But what made me really fall in love with the show is that they have been publishing the books that Castle is supposedly working on each season.  And they have become bestsellers, these books written by a fictional author.  (I always wonder if real, live mystery authors get upset about that.)  With so many shows and movies ripping their stories from books, or series of books, it’s a fun change to see the show itself producing an original series of books as a tie-in.

That series is the Nikki Heat series.  Book 3, Heat Rises, was released in September and is on my “currently reading” stack.  This year they went even further, however, and released two books.  Deadly Storm is a graphic novel interpretation of Richard Castle’s novel of the same title – the first in a series that supposedly shot him to fame and fortune.  Except the original novels don’t exist, making this “adaptation” yet another layer of fabrication.  Have we gotten stuck in a metacognitive loop yet?

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Posted by on November 1, 2011 in Book Reviews, Graphic Novels

 

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Guest Interview posted at Jenn’s Bookshelves

Murder, Monsters, MayhemWe’re proud to be participating in a month of Murder, Monsters, and Mayhem over at Jenn’s Bookshelves!  Our contribution has just been posted – another interview with blog favorite John Connolly.  This time we asked about the dark side of his writing.

See the guest interview here.

Read our previous interview with John here.

Thanks to Jenn for hosting us!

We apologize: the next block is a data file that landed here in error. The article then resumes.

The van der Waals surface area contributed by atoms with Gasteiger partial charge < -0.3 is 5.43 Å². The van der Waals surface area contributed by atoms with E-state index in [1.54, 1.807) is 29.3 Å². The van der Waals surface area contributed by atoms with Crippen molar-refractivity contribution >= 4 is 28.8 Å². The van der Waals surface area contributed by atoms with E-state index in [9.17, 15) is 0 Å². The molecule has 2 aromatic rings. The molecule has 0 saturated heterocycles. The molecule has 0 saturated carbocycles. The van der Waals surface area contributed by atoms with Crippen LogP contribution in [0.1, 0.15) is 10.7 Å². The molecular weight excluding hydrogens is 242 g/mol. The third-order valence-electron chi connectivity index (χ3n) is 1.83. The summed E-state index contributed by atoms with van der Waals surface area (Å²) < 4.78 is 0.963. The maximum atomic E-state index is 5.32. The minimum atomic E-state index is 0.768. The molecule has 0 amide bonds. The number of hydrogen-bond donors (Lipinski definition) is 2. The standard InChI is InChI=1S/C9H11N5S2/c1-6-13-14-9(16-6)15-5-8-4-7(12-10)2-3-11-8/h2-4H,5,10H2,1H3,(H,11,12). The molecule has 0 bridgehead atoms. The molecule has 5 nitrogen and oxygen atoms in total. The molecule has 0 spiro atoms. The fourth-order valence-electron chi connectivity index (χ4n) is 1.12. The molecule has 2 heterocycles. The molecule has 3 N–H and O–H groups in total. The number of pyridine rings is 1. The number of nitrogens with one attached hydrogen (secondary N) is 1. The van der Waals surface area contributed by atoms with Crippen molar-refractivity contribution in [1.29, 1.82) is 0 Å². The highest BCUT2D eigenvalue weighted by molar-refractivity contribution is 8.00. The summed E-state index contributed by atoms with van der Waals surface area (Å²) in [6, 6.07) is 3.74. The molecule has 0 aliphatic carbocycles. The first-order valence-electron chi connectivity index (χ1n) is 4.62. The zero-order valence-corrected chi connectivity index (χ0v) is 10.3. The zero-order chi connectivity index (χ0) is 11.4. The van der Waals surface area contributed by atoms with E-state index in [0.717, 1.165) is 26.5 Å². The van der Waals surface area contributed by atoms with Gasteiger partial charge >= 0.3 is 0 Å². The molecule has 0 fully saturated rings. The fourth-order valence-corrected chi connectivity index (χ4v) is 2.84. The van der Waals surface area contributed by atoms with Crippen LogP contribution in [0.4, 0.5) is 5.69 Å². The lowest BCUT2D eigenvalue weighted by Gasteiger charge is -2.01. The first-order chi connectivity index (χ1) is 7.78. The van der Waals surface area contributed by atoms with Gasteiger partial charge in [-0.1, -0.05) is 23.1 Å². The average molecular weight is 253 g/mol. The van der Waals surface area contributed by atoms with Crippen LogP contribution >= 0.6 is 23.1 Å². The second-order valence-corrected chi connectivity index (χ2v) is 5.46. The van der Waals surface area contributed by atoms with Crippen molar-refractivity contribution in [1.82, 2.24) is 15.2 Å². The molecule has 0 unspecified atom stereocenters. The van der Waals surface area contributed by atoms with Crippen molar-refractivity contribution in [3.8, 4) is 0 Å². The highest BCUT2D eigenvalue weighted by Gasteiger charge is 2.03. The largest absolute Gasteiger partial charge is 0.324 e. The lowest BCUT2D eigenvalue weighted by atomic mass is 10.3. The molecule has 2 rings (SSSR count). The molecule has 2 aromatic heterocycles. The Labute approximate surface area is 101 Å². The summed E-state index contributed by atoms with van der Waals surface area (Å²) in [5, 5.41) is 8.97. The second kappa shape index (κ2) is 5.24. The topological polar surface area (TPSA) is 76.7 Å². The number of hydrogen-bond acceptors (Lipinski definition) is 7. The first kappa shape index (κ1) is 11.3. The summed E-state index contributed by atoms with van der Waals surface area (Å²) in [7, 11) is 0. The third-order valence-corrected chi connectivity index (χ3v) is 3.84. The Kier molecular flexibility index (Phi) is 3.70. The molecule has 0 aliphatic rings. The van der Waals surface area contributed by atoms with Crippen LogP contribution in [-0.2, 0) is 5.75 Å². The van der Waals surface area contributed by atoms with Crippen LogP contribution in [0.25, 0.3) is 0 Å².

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A Monster Calls by Patrick Ness

A Monster Calls by Patrick NessA monster calls on Conor just after midnight in the shape of a yew tree looming over his bedroom window.  But Conor is not afraid.  “I’ve seen worse,” he says.  And he has – his waking life is filled with helping care for his mother during another round of cancer treatments, a father who has largely disappeared to be with his new family in America, a gang of bullies at school, and losing faith in his one true friend.  Amid all this turmoil, it is almost a relief to be visited by the yew tree at night.  Or at least it’s a nice change of pace from the monster in his other nightmare – the one that truly frightens him.

The idea for this book came from a Young Adult author named Siobhan Dowd, who unfortunately passed away from breast cancer in 2007.  (I am not familiar with Dowd’s work, but will certainly be looking it up now.)  Patrick Ness was called in to shape the idea into book form, along with illustrator Jim Kay, and the result is something special.  The language is simple but haunting, and Conor’s pain and uncertainty show in stark and heartrending ways.  The illustrations are dark, textured, and expressive, and add immeasurably to the overall atmosphere of the book.  Simply put, this is a beautiful volume in terms of story, prose, and presentation.

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A Solitary Blue by Cynthia Voigt

You. Guys. This book! Just, okay. Before I place any value judgment on it, lemme ‘splain.